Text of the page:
Goddard Space Flight Center, Greenbelt, Md.
July 15, 2004
Aura Launched, To Better Understand The Air We Breathe
Aura, a mission dedicated to the health of the Earth's atmosphere, successfully launched today at 6:01:59 a.m. EDT (3:01:59 a.m. PDT) from Vandenberg Air Force Base, Calif., aboard a Boeing Delta II rocket. Spacecraft separation occurred at 7:06 a.m. EDT (4:06 a.m. PDT), inserting Aura into a 438-mile (705-kilometer) orbit.
NASA's latest Earth-observing satellite, Aura will help us understand and protect the air we breathe.
"This moment marks a tremendous achievement for the NASA family and our international partners. We look forward to the Aura satellite offering us historic insight into the tough issues of global air quality, ozone recovery and climate change," said NASA Associate Administrator for Earth Science Dr. Ghassem Asrar. "This mission advances NASA's exploration of Earth and will also better our understanding of our neighbors in the planetary system. Aura joins its siblings, Terra, Aqua and 10 more research satellites developed and launched by NASA during the past decade, to study our home planet," he added.
Aura will help answer three key scientific questions: Is the Earth's protective ozone layer recovering? What are the processes controlling air quality? How is the Earth's climate changing? NASA expects early scientific data from Aura within 30-90 days.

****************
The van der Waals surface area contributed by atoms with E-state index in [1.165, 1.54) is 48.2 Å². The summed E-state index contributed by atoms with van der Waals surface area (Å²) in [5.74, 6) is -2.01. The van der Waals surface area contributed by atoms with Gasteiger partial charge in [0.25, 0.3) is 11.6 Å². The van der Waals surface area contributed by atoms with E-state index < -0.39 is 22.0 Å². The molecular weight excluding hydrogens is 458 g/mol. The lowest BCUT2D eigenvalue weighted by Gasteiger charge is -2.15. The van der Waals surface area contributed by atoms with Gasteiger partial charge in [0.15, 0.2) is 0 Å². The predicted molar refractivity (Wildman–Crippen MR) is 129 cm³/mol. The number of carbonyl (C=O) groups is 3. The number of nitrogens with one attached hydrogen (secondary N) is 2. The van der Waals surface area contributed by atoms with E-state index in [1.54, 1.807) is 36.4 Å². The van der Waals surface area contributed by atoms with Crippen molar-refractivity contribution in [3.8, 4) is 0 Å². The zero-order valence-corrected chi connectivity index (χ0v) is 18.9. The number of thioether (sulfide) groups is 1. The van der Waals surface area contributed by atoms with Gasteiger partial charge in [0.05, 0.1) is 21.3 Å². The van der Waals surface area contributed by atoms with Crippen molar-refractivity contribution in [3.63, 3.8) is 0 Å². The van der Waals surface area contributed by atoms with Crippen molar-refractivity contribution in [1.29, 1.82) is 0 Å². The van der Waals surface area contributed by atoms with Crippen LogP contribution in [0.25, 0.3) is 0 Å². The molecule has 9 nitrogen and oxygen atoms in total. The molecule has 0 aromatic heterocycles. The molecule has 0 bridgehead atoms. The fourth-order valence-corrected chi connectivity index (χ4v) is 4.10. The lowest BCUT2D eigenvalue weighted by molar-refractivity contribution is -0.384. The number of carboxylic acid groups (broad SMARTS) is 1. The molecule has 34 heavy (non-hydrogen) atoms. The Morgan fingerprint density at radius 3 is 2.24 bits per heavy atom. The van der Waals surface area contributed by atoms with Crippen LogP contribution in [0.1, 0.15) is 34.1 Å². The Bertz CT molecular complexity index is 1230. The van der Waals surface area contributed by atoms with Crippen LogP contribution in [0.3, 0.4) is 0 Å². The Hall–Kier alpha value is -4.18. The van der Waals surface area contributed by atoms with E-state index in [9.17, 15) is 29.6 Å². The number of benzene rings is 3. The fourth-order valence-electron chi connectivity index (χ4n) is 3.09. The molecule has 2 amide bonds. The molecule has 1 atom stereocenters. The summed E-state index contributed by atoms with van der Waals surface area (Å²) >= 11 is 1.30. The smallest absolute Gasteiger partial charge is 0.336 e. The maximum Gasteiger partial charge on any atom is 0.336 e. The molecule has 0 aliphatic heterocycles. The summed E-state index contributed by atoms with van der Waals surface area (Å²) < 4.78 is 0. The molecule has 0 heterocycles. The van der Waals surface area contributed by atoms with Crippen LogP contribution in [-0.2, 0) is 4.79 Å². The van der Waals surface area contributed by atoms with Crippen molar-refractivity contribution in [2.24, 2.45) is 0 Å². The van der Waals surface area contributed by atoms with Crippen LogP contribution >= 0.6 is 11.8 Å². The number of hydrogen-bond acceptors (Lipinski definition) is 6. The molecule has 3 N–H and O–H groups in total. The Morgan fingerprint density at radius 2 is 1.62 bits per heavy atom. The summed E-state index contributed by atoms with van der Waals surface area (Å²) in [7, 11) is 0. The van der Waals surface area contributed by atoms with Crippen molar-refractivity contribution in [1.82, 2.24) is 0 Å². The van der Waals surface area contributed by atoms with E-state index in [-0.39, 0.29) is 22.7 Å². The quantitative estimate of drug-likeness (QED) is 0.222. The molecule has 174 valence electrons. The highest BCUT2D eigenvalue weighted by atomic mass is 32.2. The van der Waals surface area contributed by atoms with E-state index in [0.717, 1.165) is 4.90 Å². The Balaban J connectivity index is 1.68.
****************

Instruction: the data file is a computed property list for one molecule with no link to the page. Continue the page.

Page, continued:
Aura also will help scientists understand how the composition of the atmosphere affects and responds to Earth's changing climate. The results from this mission will help scientists better understand the processes that connect local and global air quality.
Each of Aura's four instruments is designed to survey different aspects of Earth's atmosphere. Aura will survey the atmosphere from the troposphere, where mankind lives, through the stratosphere, where the ozone layer resides and protects life on Earth.
With the launch of Aura, the first series of NASA's Earth Observing System satellites is complete. The other satellites are Terra, which monitors land, and Aqua, which observes Earth's water cycle.
Aura's four instruments are: the High Resolution Dynamics Limb Sounder (HIRDLS); the Microwave Limb Sounder (MLS); the Ozone Monitoring Instrument (OMI); and the Tropospheric Emission Spectrometer (TES).
HIRDLS was built by the United Kingdom and the United States. OMI was built by the Netherlands and Finland in collaboration with NASA. NASA's Jet Propulsion Laboratory in Pasadena, Calif., constructed TES and MLS. NASA's Goddard Space Flight Center, Greenbelt, Md., manages the Aura mission.
"Many people have worked very hard to reach this point and the entire team is very excited," said Aura Project Manager Rick Pickering of Goddard.
NASA's Earth Science Enterprise is dedicated to understanding the Earth as an integrated system and applying Earth System Science to improve prediction of climate, weather and natural hazards using the unique vantage point of space.
For Aura information and images on the Internet, visit:
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